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Getting a foothold on elk hoof disease

Scientists learn more about condition that has ravaged SW Washington elk

By Terry Otto, Columbian freelance outdoors writer
Published: March 16, 2024, 6:02am

Scientists that have been researching Treponema-Associated Hoof Disease (TAHD) in elk have not found any magic pill to eliminate it, although there are some promising signs emerging from the data.

It is probable that the disease is here to stay, but there may be changes coming to the landscape that could mitigate some of the negative effects of the disease.

Southwest Washington is ground zero for TAHD, for it is here that it first appeared within the Mount St. Helens elk herd, one of 10 major elk herds in the state. It came into public awareness when hunters and others became alarmed at the prevalence of limping elk within the herd, and hunters began to take animals with tell-tale signs of the disease.

Elk infected with hoof disease display ulcers on their feet, and overgrown, broken, or sloughed hooves. The affected animals are eventually debilitated and experience higher mortality than healthy elk.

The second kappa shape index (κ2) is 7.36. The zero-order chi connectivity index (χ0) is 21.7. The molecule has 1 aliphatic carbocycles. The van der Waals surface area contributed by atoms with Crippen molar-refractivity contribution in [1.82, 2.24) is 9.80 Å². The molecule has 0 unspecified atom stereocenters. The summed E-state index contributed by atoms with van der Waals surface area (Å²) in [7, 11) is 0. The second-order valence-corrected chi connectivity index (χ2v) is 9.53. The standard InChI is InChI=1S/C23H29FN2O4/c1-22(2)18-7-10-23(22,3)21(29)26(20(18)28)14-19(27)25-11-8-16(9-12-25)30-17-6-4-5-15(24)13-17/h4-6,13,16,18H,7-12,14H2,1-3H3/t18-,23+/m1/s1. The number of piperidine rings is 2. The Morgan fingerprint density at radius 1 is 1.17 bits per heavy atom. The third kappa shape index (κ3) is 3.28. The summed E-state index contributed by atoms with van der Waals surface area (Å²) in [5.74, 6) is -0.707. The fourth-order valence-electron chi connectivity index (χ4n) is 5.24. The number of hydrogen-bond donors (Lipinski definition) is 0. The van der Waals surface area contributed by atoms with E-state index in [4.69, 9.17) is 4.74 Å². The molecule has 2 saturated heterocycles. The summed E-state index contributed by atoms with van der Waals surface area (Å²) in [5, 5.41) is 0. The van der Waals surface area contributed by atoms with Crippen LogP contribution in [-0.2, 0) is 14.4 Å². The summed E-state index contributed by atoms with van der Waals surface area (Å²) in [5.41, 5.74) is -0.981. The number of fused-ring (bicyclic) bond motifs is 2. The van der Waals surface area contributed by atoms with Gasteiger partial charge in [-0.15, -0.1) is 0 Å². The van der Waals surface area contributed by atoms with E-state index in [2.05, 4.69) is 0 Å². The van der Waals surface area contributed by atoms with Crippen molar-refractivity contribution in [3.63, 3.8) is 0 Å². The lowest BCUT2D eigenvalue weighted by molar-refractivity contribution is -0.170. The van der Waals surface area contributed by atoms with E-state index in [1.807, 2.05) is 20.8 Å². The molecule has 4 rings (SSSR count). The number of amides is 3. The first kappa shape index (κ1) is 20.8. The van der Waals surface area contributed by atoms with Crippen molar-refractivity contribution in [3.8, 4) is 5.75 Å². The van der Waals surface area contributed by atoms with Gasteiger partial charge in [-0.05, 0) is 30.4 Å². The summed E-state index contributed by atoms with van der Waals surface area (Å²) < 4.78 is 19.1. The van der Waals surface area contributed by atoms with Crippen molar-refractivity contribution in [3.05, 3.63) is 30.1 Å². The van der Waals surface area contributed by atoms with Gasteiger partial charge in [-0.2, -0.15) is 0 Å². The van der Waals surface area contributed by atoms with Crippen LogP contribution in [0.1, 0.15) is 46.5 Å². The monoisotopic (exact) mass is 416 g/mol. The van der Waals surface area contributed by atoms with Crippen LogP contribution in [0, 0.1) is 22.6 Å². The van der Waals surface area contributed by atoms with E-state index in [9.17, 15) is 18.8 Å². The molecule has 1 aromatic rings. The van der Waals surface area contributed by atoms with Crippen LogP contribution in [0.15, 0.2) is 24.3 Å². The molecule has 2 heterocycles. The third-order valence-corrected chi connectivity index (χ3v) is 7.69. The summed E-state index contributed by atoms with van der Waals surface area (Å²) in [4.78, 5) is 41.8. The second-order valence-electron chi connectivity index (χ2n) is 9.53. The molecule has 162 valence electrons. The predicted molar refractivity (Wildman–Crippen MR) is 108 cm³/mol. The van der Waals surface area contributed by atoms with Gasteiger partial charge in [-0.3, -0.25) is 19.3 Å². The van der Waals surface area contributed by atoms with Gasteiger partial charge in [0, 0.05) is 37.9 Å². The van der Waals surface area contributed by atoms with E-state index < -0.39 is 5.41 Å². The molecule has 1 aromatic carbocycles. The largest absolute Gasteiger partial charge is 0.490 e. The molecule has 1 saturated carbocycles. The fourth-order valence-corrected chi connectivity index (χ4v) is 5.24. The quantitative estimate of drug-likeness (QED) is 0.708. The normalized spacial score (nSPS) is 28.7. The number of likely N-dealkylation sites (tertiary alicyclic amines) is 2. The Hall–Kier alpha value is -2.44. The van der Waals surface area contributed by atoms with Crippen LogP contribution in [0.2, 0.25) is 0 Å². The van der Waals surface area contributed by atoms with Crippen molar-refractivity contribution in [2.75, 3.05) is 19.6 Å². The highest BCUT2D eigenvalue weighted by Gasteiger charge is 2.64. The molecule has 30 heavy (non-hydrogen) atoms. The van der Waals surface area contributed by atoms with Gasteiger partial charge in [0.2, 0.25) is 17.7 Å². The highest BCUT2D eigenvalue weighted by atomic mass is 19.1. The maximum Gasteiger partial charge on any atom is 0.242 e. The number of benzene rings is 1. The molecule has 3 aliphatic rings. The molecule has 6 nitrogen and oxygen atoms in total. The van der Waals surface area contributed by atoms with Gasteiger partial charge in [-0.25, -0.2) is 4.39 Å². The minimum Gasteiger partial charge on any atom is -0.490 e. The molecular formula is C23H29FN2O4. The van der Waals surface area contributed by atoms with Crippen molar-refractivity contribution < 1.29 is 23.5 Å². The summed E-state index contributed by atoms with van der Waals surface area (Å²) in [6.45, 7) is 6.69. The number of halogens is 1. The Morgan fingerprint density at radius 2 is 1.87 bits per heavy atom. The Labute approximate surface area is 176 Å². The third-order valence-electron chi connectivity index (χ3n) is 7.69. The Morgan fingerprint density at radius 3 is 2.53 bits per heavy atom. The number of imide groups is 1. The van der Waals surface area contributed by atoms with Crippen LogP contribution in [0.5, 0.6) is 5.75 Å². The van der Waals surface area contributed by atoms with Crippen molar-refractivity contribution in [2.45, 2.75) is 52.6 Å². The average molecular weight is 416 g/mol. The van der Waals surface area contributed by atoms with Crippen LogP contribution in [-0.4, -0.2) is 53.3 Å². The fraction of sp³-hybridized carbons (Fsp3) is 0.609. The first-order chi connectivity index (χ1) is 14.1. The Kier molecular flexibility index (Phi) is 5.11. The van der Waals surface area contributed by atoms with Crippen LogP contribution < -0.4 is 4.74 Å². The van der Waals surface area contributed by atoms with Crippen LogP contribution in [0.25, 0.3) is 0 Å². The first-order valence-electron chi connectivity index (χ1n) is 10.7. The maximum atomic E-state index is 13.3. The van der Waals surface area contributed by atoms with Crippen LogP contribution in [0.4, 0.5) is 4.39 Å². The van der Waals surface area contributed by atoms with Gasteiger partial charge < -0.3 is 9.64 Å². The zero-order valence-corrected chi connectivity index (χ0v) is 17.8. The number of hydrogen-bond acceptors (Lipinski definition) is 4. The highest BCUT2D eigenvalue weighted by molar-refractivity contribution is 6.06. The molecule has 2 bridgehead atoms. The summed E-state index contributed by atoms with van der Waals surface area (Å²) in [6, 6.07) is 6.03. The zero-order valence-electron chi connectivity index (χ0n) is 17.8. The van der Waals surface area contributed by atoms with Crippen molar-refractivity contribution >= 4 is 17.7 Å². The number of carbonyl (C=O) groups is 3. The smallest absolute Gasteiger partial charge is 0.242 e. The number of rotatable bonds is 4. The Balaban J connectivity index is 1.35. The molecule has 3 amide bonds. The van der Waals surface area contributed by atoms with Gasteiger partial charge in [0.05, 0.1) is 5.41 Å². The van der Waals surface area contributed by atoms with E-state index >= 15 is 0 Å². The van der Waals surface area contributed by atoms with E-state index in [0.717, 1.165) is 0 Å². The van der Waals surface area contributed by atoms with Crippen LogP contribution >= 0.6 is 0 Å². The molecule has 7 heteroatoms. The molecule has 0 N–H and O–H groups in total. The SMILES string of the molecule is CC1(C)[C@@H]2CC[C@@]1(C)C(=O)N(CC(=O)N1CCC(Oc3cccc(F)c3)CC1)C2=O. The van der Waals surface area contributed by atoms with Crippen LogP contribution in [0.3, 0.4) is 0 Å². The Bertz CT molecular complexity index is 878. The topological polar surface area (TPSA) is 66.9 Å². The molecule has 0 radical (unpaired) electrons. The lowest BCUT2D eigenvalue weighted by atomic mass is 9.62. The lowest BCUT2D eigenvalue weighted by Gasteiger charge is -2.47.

By 2017 the situation had become so dire that the Washington legislature passed Senate Bill 5474 directing the state to provide funds for the Washington State University’s College of Veterinary Medicine to conduct research on the disease.

The disease has had a devastating effect on the Mount St. Helens herd, and has spread to other Washington herds and four other states. Still, this herd has been the hardest hit of any elk herd anywhere.

Brendan Oates, an Ungulate specialist for WDFW, said the herd was already stressed when the disease hit.

“We had the Mount St. Helens eruption in 1980, and that opened up a lot of area, and elk really thrive in those open areas,” said Oates. “There was a lot of grasses, sedges, and shrubs that they like to forage on.”

With so much food available, the herd exploded in numbers.

“But when those canopies closed in the late 90’s, there wasn’t enough food for all those animals.”

Adult elk began dying of hunger during the winter months, and the entire herd struggled to stay healthy. That is when TAHD arrived on the scene.

Dr. Margaret Wild leads the elk hoof disease research team at WSU. She reports that while there is definitely a correlation between the stressed-out herd and the rapid spread of the disease, it is not a certainty that the poor condition of the animals was the cause of the outbreak.

“Figuring out mortality is challenging,” said Wild. “There is a correlation here, but causality is tough to (prove).”

Dr. Wild’s captive elk research has shown that elk can develop TAHD without being exposed to herbicides, which was something that many local wildlife enthusiasts pointed to as a possible cause in the early days of the outbreak.

“We don’t have any data to support the negative impacts of herbicides on elk,” Wild said. “Still, herbicide applications have not been ruled out as something that could affect elk health.”